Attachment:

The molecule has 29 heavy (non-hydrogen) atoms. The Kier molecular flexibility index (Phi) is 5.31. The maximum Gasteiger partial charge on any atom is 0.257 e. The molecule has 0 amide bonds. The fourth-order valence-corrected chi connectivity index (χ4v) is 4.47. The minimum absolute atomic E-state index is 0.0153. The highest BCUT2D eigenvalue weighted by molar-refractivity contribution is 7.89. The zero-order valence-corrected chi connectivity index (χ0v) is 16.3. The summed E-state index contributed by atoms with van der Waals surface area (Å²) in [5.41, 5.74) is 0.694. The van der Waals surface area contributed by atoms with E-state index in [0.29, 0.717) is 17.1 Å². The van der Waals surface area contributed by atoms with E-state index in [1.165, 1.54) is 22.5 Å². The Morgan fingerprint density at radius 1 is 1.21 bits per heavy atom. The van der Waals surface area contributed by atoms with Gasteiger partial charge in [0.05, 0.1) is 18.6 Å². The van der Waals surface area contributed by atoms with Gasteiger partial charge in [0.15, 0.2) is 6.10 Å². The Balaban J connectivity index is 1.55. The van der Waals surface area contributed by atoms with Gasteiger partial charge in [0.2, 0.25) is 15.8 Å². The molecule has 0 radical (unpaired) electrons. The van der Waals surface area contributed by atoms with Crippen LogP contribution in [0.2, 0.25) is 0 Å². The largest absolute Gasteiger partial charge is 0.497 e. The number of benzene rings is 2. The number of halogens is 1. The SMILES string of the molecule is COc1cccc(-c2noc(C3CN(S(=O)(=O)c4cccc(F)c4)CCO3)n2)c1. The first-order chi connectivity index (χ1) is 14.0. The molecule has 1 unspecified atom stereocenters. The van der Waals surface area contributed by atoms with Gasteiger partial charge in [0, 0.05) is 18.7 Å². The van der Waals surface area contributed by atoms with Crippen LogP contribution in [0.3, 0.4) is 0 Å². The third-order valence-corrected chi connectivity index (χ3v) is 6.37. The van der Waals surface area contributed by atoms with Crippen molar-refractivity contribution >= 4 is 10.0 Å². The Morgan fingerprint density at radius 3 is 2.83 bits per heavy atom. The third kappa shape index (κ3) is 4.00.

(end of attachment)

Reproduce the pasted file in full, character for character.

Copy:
The molecule has 29 heavy (non-hydrogen) atoms. The Kier molecular flexibility index (Phi) is 5.31. The maximum Gasteiger partial charge on any atom is 0.257 e. The molecule has 0 amide bonds. The fourth-order valence-corrected chi connectivity index (χ4v) is 4.47. The minimum absolute atomic E-state index is 0.0153. The highest BCUT2D eigenvalue weighted by molar-refractivity contribution is 7.89. The zero-order valence-corrected chi connectivity index (χ0v) is 16.3. The summed E-state index contributed by atoms with van der Waals surface area (Å²) in [5.41, 5.74) is 0.694. The van der Waals surface area contributed by atoms with E-state index in [0.29, 0.717) is 17.1 Å². The van der Waals surface area contributed by atoms with E-state index in [1.165, 1.54) is 22.5 Å². The Morgan fingerprint density at radius 1 is 1.21 bits per heavy atom. The van der Waals surface area contributed by atoms with Gasteiger partial charge in [0.05, 0.1) is 18.6 Å². The van der Waals surface area contributed by atoms with Gasteiger partial charge in [0.15, 0.2) is 6.10 Å². The Balaban J connectivity index is 1.55. The van der Waals surface area contributed by atoms with Gasteiger partial charge in [0.2, 0.25) is 15.8 Å². The molecule has 0 radical (unpaired) electrons. The van der Waals surface area contributed by atoms with Crippen LogP contribution in [0.2, 0.25) is 0 Å². The largest absolute Gasteiger partial charge is 0.497 e. The number of benzene rings is 2. The number of halogens is 1. The SMILES string of the molecule is COc1cccc(-c2noc(C3CN(S(=O)(=O)c4cccc(F)c4)CCO3)n2)c1. The first-order chi connectivity index (χ1) is 14.0. The molecule has 1 unspecified atom stereocenters. The van der Waals surface area contributed by atoms with Gasteiger partial charge in [0, 0.05) is 18.7 Å². The van der Waals surface area contributed by atoms with Crippen LogP contribution in [0.3, 0.4) is 0 Å². The third-order valence-corrected chi connectivity index (χ3v) is 6.37. The van der Waals surface area contributed by atoms with Crippen molar-refractivity contribution >= 4 is 10.0 Å². The Morgan fingerprint density at radius 3 is 2.83 bits per heavy atom. The third kappa shape index (κ3) is 4.00.